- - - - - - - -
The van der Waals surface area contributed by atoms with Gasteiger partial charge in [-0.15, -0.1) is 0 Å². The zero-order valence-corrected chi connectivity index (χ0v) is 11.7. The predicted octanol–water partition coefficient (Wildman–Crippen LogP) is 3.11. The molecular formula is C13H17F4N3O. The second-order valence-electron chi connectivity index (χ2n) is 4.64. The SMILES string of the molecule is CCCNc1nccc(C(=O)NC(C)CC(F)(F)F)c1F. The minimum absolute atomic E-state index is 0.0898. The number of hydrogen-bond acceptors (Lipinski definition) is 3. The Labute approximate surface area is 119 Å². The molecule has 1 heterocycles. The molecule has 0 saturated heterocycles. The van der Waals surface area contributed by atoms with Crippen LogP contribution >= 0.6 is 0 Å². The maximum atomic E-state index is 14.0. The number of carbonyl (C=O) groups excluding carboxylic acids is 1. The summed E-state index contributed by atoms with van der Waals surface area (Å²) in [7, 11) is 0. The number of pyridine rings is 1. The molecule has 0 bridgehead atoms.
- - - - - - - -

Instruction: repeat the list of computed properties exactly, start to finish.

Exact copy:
The van der Waals surface area contributed by atoms with Gasteiger partial charge in [-0.15, -0.1) is 0 Å². The zero-order valence-corrected chi connectivity index (χ0v) is 11.7. The predicted octanol–water partition coefficient (Wildman–Crippen LogP) is 3.11. The molecular formula is C13H17F4N3O. The second-order valence-electron chi connectivity index (χ2n) is 4.64. The SMILES string of the molecule is CCCNc1nccc(C(=O)NC(C)CC(F)(F)F)c1F. The minimum absolute atomic E-state index is 0.0898. The number of hydrogen-bond acceptors (Lipinski definition) is 3. The Labute approximate surface area is 119 Å². The molecule has 1 heterocycles. The molecule has 0 saturated heterocycles. The van der Waals surface area contributed by atoms with Crippen LogP contribution >= 0.6 is 0 Å². The maximum atomic E-state index is 14.0. The number of carbonyl (C=O) groups excluding carboxylic acids is 1. The summed E-state index contributed by atoms with van der Waals surface area (Å²) in [7, 11) is 0. The number of pyridine rings is 1. The molecule has 0 bridgehead atoms.